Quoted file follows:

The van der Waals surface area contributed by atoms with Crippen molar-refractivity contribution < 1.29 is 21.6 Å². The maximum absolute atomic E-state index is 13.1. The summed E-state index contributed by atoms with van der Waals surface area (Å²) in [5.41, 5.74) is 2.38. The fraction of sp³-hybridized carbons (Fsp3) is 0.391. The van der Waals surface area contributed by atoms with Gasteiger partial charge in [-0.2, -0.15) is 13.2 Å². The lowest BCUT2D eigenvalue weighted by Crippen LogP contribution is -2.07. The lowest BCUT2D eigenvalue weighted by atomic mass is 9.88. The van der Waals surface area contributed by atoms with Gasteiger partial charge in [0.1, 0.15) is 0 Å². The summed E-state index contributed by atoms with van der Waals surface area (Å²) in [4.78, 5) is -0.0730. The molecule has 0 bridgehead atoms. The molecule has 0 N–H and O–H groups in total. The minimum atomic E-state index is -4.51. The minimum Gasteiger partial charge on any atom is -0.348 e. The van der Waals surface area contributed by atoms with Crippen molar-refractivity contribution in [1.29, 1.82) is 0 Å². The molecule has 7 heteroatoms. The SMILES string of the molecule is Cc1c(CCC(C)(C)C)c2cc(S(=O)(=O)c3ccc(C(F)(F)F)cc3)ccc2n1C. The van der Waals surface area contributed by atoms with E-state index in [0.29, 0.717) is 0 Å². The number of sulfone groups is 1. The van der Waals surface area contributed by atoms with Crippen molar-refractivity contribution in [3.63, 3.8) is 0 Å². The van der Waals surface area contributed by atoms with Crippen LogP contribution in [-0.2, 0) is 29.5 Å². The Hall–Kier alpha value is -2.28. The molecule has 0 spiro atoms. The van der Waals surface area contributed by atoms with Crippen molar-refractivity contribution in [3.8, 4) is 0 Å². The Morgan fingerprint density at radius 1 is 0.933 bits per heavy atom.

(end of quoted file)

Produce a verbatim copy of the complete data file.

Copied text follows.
The van der Waals surface area contributed by atoms with Crippen molar-refractivity contribution < 1.29 is 21.6 Å². The maximum absolute atomic E-state index is 13.1. The summed E-state index contributed by atoms with van der Waals surface area (Å²) in [5.41, 5.74) is 2.38. The fraction of sp³-hybridized carbons (Fsp3) is 0.391. The van der Waals surface area contributed by atoms with Gasteiger partial charge in [-0.2, -0.15) is 13.2 Å². The lowest BCUT2D eigenvalue weighted by Crippen LogP contribution is -2.07. The lowest BCUT2D eigenvalue weighted by atomic mass is 9.88. The van der Waals surface area contributed by atoms with Gasteiger partial charge in [0.1, 0.15) is 0 Å². The summed E-state index contributed by atoms with van der Waals surface area (Å²) in [4.78, 5) is -0.0730. The molecule has 0 bridgehead atoms. The molecule has 0 N–H and O–H groups in total. The minimum atomic E-state index is -4.51. The minimum Gasteiger partial charge on any atom is -0.348 e. The van der Waals surface area contributed by atoms with Crippen molar-refractivity contribution in [1.29, 1.82) is 0 Å². The molecule has 7 heteroatoms. The SMILES string of the molecule is Cc1c(CCC(C)(C)C)c2cc(S(=O)(=O)c3ccc(C(F)(F)F)cc3)ccc2n1C. The van der Waals surface area contributed by atoms with E-state index in [0.29, 0.717) is 0 Å². The number of sulfone groups is 1. The van der Waals surface area contributed by atoms with Crippen molar-refractivity contribution in [3.63, 3.8) is 0 Å². The van der Waals surface area contributed by atoms with Crippen LogP contribution in [-0.2, 0) is 29.5 Å². The Hall–Kier alpha value is -2.28. The molecule has 0 spiro atoms. The van der Waals surface area contributed by atoms with Crippen molar-refractivity contribution in [3.8, 4) is 0 Å². The Morgan fingerprint density at radius 1 is 0.933 bits per heavy atom.